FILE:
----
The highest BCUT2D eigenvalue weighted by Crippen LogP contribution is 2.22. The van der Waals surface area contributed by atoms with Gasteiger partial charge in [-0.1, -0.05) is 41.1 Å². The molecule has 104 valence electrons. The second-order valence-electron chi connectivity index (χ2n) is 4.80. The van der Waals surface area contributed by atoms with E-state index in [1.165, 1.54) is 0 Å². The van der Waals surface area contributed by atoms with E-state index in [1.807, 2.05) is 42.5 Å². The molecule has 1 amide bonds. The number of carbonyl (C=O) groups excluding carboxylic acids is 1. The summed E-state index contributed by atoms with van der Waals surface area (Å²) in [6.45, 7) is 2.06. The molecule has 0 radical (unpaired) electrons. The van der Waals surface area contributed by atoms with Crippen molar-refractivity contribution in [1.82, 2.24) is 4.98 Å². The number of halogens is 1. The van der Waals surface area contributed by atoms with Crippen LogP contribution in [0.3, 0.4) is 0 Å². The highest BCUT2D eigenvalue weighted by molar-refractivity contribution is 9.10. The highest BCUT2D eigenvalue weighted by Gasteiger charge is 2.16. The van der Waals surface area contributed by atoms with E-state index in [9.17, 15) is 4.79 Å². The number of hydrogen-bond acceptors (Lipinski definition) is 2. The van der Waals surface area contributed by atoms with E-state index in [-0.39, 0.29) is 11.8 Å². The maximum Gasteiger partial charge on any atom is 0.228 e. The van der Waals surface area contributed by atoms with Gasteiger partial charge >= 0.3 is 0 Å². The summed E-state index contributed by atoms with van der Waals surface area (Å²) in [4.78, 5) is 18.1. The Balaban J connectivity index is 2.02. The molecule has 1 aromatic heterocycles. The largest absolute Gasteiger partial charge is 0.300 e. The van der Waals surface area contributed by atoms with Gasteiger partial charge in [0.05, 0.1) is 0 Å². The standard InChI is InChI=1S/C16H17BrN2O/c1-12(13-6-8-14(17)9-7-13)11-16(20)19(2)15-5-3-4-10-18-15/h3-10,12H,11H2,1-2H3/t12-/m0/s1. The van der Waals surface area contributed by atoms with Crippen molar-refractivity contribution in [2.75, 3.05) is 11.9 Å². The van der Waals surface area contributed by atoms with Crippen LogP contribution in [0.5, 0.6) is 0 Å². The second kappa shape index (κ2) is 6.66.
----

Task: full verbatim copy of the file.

The highest BCUT2D eigenvalue weighted by Crippen LogP contribution is 2.22. The van der Waals surface area contributed by atoms with Gasteiger partial charge in [-0.1, -0.05) is 41.1 Å². The molecule has 104 valence electrons. The second-order valence-electron chi connectivity index (χ2n) is 4.80. The van der Waals surface area contributed by atoms with E-state index in [1.165, 1.54) is 0 Å². The van der Waals surface area contributed by atoms with E-state index in [1.807, 2.05) is 42.5 Å². The molecule has 1 amide bonds. The number of carbonyl (C=O) groups excluding carboxylic acids is 1. The summed E-state index contributed by atoms with van der Waals surface area (Å²) in [6.45, 7) is 2.06. The molecule has 0 radical (unpaired) electrons. The van der Waals surface area contributed by atoms with Crippen molar-refractivity contribution in [1.82, 2.24) is 4.98 Å². The number of halogens is 1. The van der Waals surface area contributed by atoms with Crippen LogP contribution in [0.3, 0.4) is 0 Å². The highest BCUT2D eigenvalue weighted by molar-refractivity contribution is 9.10. The highest BCUT2D eigenvalue weighted by Gasteiger charge is 2.16. The van der Waals surface area contributed by atoms with E-state index in [9.17, 15) is 4.79 Å². The number of hydrogen-bond acceptors (Lipinski definition) is 2. The van der Waals surface area contributed by atoms with E-state index in [-0.39, 0.29) is 11.8 Å². The maximum Gasteiger partial charge on any atom is 0.228 e. The van der Waals surface area contributed by atoms with Gasteiger partial charge >= 0.3 is 0 Å². The summed E-state index contributed by atoms with van der Waals surface area (Å²) in [4.78, 5) is 18.1. The Balaban J connectivity index is 2.02. The molecule has 1 aromatic heterocycles. The largest absolute Gasteiger partial charge is 0.300 e. The van der Waals surface area contributed by atoms with Gasteiger partial charge in [0.05, 0.1) is 0 Å². The standard InChI is InChI=1S/C16H17BrN2O/c1-12(13-6-8-14(17)9-7-13)11-16(20)19(2)15-5-3-4-10-18-15/h3-10,12H,11H2,1-2H3/t12-/m0/s1. The van der Waals surface area contributed by atoms with Crippen molar-refractivity contribution in [2.75, 3.05) is 11.9 Å². The van der Waals surface area contributed by atoms with Crippen LogP contribution in [0.5, 0.6) is 0 Å². The second kappa shape index (κ2) is 6.66.